Feb. 6: Mass quarantines in Wuhan

  • The Chinese government has ordered authorities in Wuhan to round up all infected residents and place them in isolation, quarantine or designated hospitals. The order includes sending city investigators to the homes of infected patients to check the temperatures of all residents and interview close contacts. However, there is growing concern about the basic conditions in the makeshift mass quarantine shelters, with reports of power failures and shortages of medical staff and supplies.

Feb. 4: Rising tensions over travel

  • Thousands of medical workers in Hong Kong went on strike to compel the government to shut its borders with mainland China to prevent the spread of 2019-nCoV.
  • The WHO reaffirmed that there is no need to impose restrictions that “unnecessarily” interfere with travel and trade
  • China’s foreign ministry criticized the United States and other countries for overreacting to the outbreak. The US was the first to impose a travel ban on foreign nationals who have travelled in China within the past two weeks.

Feb. 4: Canadians with coronavirus won’t be evacuated

  • The federal government has a plane ready to evacuate Canadians from Hubei province in China, where the novel coronavirus is thought to have originated. Some 325 people have requested evacuation but those with respiratory symptoms will not be allowed to board the flight. On return to Canada, evacuees will be kept under observation for two weeks at a military base in Trenton, Ont.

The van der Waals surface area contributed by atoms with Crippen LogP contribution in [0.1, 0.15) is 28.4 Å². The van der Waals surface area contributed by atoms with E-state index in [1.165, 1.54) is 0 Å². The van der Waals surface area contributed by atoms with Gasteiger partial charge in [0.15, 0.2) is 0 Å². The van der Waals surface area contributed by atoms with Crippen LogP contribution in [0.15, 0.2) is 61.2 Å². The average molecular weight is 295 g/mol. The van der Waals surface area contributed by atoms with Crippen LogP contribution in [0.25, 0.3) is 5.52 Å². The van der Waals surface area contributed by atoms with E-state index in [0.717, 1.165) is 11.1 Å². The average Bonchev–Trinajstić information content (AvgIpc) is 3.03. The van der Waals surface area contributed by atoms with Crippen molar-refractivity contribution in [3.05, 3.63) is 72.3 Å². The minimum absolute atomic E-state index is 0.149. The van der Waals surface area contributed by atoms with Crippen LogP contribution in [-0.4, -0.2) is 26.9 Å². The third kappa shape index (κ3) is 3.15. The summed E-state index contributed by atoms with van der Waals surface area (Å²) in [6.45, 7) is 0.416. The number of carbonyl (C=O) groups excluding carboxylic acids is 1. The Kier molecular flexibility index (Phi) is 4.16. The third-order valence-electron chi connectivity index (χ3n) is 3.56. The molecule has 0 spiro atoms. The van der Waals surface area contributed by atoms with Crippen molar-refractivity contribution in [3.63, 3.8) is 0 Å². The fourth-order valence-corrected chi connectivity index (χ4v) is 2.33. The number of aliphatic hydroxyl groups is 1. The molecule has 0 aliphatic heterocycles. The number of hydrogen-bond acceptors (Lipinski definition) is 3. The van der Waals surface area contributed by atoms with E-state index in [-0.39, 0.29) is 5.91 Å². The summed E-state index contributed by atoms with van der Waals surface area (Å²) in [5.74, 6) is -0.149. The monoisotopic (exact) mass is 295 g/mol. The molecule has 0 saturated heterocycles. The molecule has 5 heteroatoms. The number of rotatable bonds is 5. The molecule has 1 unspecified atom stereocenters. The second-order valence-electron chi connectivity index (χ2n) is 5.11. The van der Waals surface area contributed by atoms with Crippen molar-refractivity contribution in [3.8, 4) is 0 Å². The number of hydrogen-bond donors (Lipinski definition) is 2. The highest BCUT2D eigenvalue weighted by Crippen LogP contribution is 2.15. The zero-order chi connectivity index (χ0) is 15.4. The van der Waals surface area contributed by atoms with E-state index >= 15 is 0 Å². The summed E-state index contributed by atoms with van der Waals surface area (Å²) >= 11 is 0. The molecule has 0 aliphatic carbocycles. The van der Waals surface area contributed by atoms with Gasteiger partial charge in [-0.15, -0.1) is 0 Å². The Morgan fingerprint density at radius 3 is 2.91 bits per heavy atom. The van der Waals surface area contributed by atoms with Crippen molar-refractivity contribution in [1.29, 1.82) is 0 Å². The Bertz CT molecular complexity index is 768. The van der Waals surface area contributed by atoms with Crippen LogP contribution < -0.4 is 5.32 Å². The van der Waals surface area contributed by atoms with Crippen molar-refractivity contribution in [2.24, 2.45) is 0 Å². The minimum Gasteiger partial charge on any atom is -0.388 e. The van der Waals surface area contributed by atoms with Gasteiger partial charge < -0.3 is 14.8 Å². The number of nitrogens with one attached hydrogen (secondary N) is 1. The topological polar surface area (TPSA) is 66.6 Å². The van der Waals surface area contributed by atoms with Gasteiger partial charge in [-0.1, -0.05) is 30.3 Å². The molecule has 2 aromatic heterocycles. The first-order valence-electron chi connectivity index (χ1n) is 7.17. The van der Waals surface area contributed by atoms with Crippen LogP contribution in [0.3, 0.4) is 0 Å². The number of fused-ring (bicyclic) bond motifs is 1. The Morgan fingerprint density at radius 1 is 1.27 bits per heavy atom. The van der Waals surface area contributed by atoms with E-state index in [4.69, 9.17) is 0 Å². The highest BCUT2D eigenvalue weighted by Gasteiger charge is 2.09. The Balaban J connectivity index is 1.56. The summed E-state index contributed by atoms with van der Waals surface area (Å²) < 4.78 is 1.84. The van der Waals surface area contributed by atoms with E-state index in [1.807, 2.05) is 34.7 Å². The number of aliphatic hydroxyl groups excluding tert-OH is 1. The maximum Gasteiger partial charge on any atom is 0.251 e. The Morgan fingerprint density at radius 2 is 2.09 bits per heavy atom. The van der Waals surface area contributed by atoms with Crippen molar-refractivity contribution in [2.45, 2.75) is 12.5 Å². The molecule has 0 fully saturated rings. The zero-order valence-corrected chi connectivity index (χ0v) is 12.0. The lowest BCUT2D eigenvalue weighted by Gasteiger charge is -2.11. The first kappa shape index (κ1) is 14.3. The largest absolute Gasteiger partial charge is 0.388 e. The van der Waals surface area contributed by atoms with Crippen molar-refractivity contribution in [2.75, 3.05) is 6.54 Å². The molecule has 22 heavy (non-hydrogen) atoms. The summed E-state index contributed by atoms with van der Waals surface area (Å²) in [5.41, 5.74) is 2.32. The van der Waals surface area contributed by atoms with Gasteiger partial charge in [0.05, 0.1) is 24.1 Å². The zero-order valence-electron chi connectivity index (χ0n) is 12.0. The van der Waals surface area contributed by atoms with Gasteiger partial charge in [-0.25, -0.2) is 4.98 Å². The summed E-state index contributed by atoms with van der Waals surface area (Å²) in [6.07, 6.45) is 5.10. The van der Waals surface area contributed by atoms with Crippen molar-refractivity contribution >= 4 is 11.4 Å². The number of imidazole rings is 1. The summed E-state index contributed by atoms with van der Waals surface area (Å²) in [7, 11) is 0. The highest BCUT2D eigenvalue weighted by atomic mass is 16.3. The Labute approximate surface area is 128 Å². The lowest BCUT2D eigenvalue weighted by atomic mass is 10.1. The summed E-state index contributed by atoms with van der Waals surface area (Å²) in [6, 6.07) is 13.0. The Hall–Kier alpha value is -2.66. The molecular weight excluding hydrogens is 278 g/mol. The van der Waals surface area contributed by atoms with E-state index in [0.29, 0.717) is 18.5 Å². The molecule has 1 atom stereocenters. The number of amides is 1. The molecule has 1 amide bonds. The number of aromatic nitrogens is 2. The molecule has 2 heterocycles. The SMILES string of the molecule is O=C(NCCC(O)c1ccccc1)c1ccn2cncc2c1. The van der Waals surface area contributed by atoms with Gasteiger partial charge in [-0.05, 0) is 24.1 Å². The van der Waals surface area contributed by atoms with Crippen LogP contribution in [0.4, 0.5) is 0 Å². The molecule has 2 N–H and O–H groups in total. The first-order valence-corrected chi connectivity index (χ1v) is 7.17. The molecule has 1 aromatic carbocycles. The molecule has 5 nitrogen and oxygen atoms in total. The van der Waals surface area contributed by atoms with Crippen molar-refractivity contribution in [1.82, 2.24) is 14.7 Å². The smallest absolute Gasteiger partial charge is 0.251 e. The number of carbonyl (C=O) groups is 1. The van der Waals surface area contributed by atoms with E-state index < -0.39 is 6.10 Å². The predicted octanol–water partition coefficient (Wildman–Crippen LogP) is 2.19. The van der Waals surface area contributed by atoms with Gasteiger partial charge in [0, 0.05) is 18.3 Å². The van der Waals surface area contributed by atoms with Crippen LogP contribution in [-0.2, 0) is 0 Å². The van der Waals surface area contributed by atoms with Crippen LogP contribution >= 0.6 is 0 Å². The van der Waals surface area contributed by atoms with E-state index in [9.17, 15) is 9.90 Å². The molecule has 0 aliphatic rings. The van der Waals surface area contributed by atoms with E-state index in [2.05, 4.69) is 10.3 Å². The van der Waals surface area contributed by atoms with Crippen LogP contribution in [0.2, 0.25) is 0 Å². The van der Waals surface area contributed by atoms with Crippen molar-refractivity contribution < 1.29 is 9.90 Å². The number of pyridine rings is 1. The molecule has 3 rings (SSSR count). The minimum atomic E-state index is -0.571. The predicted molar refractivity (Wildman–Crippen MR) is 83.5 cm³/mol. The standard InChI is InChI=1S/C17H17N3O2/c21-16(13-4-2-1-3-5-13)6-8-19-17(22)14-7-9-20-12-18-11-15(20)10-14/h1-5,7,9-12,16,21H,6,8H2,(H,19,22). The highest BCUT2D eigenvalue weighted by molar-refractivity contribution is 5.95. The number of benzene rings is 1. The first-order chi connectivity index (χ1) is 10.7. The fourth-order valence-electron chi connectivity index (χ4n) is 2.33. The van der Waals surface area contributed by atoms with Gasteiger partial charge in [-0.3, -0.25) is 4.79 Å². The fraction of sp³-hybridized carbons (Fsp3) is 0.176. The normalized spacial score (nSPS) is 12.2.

Feb. 3: Human trials of potential treatments

  • Doctors in China are testing the efficacy of the antiviral drug Remdesivir as a potential treatment for 2019-nCoV in some 270 patients in Wuhan with mild and moderate pneumonia caused by the virus. The HIV medicine Kaletra is also set to undergo human trials.
  • Thailand’s health ministry reported dramatic improvements in a patient with coronavirus treated with a combination of the anti-viral drug oseltamivir and the HIV treatments lopinavir and ritonavir. The ministry is awaiting further research into the case.